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Panorama Safed Sang Camp from 51st Camp, Safed Koh in distance.

Panorama Safed Sang Camp from 51st Camp, Safed Koh in distance.

Photographer: Burke, John

Medium: Photographic print

Date: 1878

Shelfmark: Photo 487/(89)

Item number: 89

Length: 60.2

Width: 10.4

Scale: Centimetres

Genre: Photograph

Photographic panorama composed of two joined prints, looking across the British army camp at Safed Sang towards the Safed Koh range in the distance, taken by John Burke in 1878 in Afghanistan. The British army camped in the valley here as there was a good water supply, however it was also stony, treeless, dusty and very exposed making a hostile environment for the troops. Panoramas were high forms of the photographer's art, difficult to achieve, and Burke's Afghan War albums contain several of these. Burke, an intrepid photographer widely travelled in the Indian sub-continent, is best known for his photography during the Second Anglo-Afghan War (1878-80). He entered Afghanistan in 1878 with the Peshawar Valley Field Force and during the two-year campaign worked steadily in the hostile environment of Afghanistan and the North West Frontier Province (now Pakistan), the scene of the military operations. Burke's photographs include many of the people of Afghanistan and his Afghan expedition produced an important visual document of the region where strategies of the Great Game were played out.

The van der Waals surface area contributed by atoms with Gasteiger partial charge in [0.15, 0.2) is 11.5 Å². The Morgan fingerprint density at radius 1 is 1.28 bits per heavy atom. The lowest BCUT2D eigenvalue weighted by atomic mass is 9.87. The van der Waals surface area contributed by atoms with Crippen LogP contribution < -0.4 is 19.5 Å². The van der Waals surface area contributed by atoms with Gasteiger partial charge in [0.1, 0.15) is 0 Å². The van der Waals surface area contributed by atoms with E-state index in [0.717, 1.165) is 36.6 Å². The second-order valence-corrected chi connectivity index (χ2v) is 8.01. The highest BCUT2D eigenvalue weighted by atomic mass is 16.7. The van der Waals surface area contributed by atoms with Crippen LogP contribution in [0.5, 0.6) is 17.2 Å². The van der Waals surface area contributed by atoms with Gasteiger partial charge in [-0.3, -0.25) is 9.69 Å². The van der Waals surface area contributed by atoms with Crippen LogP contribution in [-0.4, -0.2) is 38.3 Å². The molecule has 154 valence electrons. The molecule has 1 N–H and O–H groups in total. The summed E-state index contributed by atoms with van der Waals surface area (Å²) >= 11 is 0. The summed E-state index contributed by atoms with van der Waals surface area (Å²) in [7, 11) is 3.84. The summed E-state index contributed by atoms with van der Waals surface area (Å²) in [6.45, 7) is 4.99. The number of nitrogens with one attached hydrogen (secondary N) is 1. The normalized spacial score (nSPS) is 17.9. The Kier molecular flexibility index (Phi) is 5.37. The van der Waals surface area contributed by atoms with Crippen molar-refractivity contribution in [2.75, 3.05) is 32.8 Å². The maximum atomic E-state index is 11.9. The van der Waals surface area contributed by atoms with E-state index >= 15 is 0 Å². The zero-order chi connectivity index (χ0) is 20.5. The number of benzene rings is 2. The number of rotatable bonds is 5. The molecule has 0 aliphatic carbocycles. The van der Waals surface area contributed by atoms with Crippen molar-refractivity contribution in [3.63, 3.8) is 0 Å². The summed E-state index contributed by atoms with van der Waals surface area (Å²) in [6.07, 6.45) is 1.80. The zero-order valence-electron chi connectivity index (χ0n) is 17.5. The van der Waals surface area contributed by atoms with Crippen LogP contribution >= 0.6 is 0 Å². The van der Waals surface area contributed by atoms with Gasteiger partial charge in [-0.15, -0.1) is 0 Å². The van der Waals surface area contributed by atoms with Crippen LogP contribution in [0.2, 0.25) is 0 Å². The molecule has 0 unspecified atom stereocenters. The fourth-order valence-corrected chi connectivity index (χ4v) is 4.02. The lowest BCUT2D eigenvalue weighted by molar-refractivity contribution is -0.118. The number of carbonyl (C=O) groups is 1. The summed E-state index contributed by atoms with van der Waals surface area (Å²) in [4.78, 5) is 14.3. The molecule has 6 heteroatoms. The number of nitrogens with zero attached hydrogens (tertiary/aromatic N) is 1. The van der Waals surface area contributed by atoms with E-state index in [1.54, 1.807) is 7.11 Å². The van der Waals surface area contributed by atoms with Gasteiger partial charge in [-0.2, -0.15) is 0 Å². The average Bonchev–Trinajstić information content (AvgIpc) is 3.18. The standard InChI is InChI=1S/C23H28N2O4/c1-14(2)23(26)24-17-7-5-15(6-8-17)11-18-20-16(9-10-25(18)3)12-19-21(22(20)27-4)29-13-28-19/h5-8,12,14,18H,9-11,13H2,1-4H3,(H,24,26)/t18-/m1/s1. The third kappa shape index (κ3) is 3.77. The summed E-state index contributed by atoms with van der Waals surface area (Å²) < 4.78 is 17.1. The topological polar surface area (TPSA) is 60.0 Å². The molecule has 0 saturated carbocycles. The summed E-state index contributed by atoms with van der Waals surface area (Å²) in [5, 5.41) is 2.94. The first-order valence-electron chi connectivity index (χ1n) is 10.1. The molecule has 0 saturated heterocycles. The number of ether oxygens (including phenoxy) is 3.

The Anglo-Russian rivalry (called the Great Game) precipitated the Second Afghan War. Afghanistan was of strategic importance to the British in the defence of their Indian Empire, and the prevention of the spreading influence of Russia. They favoured a Forward Policy of extending India's frontiers to the Hindu Kush and gaining control over Afghanistan. An opportunity presented itself when the Amir Sher Ali turned away a British mission while a Russian mission was visiting his court at Kabul. The British had demanded a permanent mission at Kabul which Sher Ali, trying to keep a balance between the Russians and British, would not permit.

British suspicions of the Amir's perceived susceptibility to the Russians led them to invade Afghanistan.

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